Friday, September 19, 2008

Combinations Vs. Permutations On Linux and Unix

Hey There,

Here's a little something to finish the week off and tie up some loose ends. You may have noticed in our Perl script to maximize guaranteed matches in any give number pool that we did all of our work using permutations, which we then went through the trouble of sorting and removing duplicates. Probably a few people out there were thinking: "Why permutations if 1,2,3 and 3,1,2 are going to be considered equal? Isn't that just a bunch of extra work?" The answers to those questions are "why not" and "yes" ;)

If you feel like taking the time now, to save yourself time in the future, it would be well worth your while to replace the permutation subroutine in that script with one that generates all possible combinations instead. The difference between permutations and combinations is very relevant here because, really, we wanted all possible combinations but the author's rampant paranoia and fear of missing something caused him to generate all permutations and then weed that pool down to all possible combinations.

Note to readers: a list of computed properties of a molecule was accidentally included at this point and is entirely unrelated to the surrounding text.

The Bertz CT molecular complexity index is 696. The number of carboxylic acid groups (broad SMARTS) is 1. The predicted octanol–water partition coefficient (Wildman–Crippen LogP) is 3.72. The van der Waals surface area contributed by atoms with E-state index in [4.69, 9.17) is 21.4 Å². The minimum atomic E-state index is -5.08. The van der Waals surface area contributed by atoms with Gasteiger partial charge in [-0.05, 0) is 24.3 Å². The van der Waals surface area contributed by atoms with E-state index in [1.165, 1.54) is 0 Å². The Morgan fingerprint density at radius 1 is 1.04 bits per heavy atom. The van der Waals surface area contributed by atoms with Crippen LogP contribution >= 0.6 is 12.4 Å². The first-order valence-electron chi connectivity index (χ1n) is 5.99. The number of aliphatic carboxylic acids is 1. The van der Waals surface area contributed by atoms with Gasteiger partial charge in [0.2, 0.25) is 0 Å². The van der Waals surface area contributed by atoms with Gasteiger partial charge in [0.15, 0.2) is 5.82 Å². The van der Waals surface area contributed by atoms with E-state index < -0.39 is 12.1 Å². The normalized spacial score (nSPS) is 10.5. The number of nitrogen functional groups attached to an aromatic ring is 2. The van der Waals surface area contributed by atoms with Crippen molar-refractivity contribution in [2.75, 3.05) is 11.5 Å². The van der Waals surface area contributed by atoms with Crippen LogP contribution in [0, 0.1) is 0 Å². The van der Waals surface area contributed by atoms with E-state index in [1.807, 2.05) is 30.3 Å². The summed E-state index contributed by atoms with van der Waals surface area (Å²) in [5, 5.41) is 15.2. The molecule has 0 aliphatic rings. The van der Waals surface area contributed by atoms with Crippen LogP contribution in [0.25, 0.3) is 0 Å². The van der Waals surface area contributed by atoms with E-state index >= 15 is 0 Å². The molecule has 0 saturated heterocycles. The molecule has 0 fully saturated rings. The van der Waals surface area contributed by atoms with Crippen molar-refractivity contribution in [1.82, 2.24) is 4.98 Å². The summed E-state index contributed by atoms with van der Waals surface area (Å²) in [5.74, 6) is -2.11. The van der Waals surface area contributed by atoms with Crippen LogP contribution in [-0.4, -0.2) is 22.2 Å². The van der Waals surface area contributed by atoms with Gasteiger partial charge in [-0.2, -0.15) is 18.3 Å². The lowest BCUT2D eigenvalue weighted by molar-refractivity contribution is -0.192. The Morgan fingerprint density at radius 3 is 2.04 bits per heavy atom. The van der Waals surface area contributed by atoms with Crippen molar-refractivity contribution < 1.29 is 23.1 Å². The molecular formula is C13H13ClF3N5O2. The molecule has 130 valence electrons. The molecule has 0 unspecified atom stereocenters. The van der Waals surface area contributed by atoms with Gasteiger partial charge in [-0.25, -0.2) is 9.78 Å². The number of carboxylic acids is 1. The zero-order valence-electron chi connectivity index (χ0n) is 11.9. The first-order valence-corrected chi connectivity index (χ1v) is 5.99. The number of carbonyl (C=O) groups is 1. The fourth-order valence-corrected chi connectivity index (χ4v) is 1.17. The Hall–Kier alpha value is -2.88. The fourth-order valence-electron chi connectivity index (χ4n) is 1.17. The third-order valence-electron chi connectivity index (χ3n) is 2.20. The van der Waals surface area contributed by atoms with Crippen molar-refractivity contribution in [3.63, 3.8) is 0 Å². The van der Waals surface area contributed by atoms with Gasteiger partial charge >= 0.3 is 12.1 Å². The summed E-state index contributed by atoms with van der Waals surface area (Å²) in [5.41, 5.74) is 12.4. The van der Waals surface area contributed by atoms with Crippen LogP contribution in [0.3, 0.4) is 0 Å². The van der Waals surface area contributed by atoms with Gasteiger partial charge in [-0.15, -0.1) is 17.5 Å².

And what is the difference between permutations of a string and combinations of a string (assuming each alphanumeric character in the string is an element of the string)? Very simply: Permutations are all the possible ways "all" elements of the string can be translated, while combinations are all the possible unique groupings of any (and all) the elements that a string contains.

For example: The permutations of a string "abc1" would be composed of (in whatever order you want):

1 c b a
c 1 b a
1 b c a
b 1 c a
c b 1 a
b c 1 a
1 c a b
c 1 a b
1 a c b
a 1 c b
c a 1 b
a c 1 b
1 b a c
b 1 a c
1 a b c
a 1 b c
b a 1 c
a b 1 c
c b a 1
b c a 1
c a b 1
a c b 1
b a c 1
a b c 1

while the combinations of a string "abc1" would be composed of:


Here's wishing you all an enjoyable weekend. Hope this little script helps you with your combination generation (no permutations today :)


Creative Commons License

This work is licensed under a
Creative Commons Attribution-Noncommercial-Share Alike 3.0 United States License


# 2008 - Mike Golvach -
# Creative Commons Attribution-Noncommercial-Share Alike 3.0 United States License

print "Enter a string... any string: ";
chomp($string = (<STDIN>));

my %results;
for my $i ( 0 .. length $string ) {
for my $j ( 0 .. length $string ) {
$results{ substr $string, $i, $j } = 1;

delete $results{''};

$results = keys %results;
print "\nYour string $string resulted in $results combinations!\n\n";
foreach (keys %results) {
print "$_\n";

, Mike

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